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Preliminary Recommendations


Application to Irish

Since Irish, like the other Celtic languages, differs in some striking ways from the Romance and Germanic languages of Europe, it is of interest to see how it can be incorporated in the EAGLES framework. The major morphosyntactic peculiarities of Irish are:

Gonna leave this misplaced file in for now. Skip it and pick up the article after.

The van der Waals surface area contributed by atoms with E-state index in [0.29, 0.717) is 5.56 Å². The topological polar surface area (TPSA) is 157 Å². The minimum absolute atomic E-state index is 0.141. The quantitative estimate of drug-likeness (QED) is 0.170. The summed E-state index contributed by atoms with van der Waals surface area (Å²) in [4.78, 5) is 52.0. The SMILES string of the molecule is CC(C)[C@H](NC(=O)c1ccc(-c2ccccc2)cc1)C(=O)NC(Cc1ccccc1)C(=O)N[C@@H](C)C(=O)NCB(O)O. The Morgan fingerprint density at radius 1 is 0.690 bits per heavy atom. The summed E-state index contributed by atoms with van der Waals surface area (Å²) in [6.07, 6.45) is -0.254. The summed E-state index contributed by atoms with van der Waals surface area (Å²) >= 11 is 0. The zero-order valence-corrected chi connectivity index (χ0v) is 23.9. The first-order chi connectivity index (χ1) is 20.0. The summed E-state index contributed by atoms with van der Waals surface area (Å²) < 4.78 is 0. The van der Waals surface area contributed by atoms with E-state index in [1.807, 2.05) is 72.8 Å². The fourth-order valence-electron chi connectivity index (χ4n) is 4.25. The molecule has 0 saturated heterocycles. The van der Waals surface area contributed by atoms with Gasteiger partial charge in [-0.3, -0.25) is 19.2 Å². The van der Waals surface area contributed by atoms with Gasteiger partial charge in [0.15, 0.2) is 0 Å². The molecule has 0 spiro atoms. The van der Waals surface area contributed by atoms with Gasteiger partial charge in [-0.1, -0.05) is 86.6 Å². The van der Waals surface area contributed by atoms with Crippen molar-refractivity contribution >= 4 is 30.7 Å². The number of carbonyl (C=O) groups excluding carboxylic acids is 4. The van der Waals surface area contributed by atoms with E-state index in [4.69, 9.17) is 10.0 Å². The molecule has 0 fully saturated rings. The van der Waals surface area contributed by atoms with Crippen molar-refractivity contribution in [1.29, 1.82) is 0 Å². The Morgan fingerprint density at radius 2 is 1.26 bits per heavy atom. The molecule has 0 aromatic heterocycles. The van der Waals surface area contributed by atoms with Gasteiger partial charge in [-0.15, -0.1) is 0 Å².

The initial mutations and the palatalisation of final consonants are important parts of the morphosyntactic system. Orthographically, lenition is indicated by adding `h' to the initial consonant, and eclipsis by prefixing the mutated consonant to the base consonant. This gives word-initial sequences {bp, dt, gc, mb, nd, ng, bhf}. Palatalisation of final consonants is indicated by inserting an `i' before them. The quality of other consonants is indicated in a similar way by the adjoining vowels, `i' and `e' for palatal and `a',`o' and `u' for velar, which explains the large ratio of vowels to consonants in the written language.